TNO and TU/e co-found European top center for 3D-printing
TNO and TU/e will be collaborating on ‘additive manufacturing’. Additive manufacturing concerns methods whereby products are produced layer by layer, such as 3D-printing. TNO and the High Tech Systems Center of TU/e are starting a knowledge center that is intended to be a leading center for research and development at European level. In contrast to other knowledge centers for additive manufacturing, this new center focuses predominantly on the production equipment for smart, personalized and multi-functional products. Part of the plan is a new TU/e chair and research group.
TNO and TU/e signed an agreement this month for the foundation of the new knowledge center that will be located on the TU/e campus and will build on the existing expertise of the university and TNO in this field.
Fundamental and applied research
One of the goals of the new knowledge center is to stimulate the competitiveness and growth of Dutch industry. The center will undertake fundamental and applied research to arrive at innovations that ultimately make it to the marketplace via the affiliated companies or spin-offs that are created. The center will also train experts and scientists that the emerging 3D-printing industry needs.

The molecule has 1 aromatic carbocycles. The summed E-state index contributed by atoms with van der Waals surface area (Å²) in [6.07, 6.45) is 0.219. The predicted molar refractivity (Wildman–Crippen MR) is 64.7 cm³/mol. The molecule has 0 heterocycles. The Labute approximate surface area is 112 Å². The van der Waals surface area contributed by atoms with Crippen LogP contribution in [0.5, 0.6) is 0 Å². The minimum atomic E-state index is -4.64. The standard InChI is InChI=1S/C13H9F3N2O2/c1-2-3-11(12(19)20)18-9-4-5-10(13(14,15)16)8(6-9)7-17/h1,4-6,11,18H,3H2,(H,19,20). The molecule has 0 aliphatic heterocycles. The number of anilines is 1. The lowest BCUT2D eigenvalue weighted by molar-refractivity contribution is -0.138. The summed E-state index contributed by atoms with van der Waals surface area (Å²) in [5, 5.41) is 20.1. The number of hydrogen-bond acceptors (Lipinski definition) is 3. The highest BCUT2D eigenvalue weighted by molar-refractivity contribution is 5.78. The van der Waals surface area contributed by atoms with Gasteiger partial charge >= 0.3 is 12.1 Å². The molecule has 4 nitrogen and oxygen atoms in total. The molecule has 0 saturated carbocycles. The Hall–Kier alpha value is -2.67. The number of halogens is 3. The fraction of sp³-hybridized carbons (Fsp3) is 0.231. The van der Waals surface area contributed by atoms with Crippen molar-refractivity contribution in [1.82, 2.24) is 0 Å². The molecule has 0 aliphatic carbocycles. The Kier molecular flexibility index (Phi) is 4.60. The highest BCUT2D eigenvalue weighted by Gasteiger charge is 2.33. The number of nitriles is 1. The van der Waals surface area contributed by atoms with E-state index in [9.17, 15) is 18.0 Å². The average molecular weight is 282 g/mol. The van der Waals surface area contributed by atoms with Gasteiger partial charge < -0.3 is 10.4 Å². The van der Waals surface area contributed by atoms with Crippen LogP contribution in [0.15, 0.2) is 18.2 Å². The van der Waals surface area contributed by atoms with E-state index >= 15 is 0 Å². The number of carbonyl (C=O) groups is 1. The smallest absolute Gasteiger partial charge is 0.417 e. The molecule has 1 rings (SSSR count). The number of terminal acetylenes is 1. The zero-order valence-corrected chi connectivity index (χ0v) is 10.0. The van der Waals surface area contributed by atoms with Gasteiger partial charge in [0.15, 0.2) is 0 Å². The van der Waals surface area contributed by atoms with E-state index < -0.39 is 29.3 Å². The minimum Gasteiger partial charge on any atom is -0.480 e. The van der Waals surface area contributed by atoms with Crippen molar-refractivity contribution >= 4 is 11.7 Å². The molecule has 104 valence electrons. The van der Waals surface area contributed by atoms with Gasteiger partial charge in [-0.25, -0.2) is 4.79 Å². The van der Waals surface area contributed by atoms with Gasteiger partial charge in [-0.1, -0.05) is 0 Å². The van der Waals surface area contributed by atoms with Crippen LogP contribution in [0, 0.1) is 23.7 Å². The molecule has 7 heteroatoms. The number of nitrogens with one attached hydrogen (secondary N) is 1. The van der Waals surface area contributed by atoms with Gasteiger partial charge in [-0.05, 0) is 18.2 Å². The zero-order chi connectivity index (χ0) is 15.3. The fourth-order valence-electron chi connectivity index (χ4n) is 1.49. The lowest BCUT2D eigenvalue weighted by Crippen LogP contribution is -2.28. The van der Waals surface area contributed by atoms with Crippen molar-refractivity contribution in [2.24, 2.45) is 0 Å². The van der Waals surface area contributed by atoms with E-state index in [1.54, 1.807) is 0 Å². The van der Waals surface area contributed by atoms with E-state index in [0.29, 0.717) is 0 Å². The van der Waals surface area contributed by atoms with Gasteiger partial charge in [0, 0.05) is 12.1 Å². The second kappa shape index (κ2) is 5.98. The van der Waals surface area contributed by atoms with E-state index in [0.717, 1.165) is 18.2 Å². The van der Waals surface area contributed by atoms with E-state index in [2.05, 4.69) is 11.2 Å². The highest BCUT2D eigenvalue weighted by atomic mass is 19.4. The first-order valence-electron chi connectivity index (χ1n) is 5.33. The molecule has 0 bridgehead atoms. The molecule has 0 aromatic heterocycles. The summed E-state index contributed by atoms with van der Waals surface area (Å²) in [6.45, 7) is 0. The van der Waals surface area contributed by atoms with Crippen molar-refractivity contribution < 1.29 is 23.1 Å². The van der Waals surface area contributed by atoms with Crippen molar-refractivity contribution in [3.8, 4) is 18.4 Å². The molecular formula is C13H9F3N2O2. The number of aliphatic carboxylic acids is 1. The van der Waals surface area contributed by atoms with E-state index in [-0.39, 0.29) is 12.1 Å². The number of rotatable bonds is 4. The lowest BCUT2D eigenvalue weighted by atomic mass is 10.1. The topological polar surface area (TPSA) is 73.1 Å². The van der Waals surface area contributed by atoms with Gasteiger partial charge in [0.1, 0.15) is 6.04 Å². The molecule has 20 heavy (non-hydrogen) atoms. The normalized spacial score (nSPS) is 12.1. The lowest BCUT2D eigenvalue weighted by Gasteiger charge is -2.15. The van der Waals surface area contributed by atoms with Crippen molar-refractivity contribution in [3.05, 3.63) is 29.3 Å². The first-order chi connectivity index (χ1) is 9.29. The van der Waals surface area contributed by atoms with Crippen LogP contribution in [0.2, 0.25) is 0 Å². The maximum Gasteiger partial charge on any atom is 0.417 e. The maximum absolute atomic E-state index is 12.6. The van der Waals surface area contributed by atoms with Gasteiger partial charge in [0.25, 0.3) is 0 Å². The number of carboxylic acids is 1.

Part of the plan is to establish a new chair and research group ‘Systems Mechatronics for Advanced Manufacturing’. The recruiting process for the position of professor has already begun. It is expected that within four years 25 PhD students will be undertaking research and that more than 50 full-time professionals will be involved in the center. Soon 7 PhD students will begin work and at TNO around 30 people are already working in this field. The center wants to collaborate intensively on R&D with industry, the aim being to have tens of industrial partners participating in research programs in the coming years.
All kinds of products
Additive manufacturing has real potential for all kinds of products of complex shapes and made from one piece. Moreover, the products can easily be adjusted to the wishes of individual customers and intelligence can be built in. The technology for more complex products, made from different materials for example, is still in its infancy, however.
Years of experience
The researchers of the new center are focusing on developing high-tech equipment for the production of smart products that are typically manufactured from several materials. TNO and TU/e have years of experience in additive manufacturing at their disposal and will make the step within the research programs to the next generation of integrated production systems. The findings will be tested in practice in the established Smart Industry Fieldlab MultiM3D.
The high-tech equipment will largely target making integrated and smart electronics, customized medical products, printed food, and pharmaceutical and high-tech products. Examples are complete implants, prostheses, dental bridgework, smart electronics like E-pill, smart connectors and integrated LEDs or spare parts for high-tech equipment that can be printed on the spot when needed.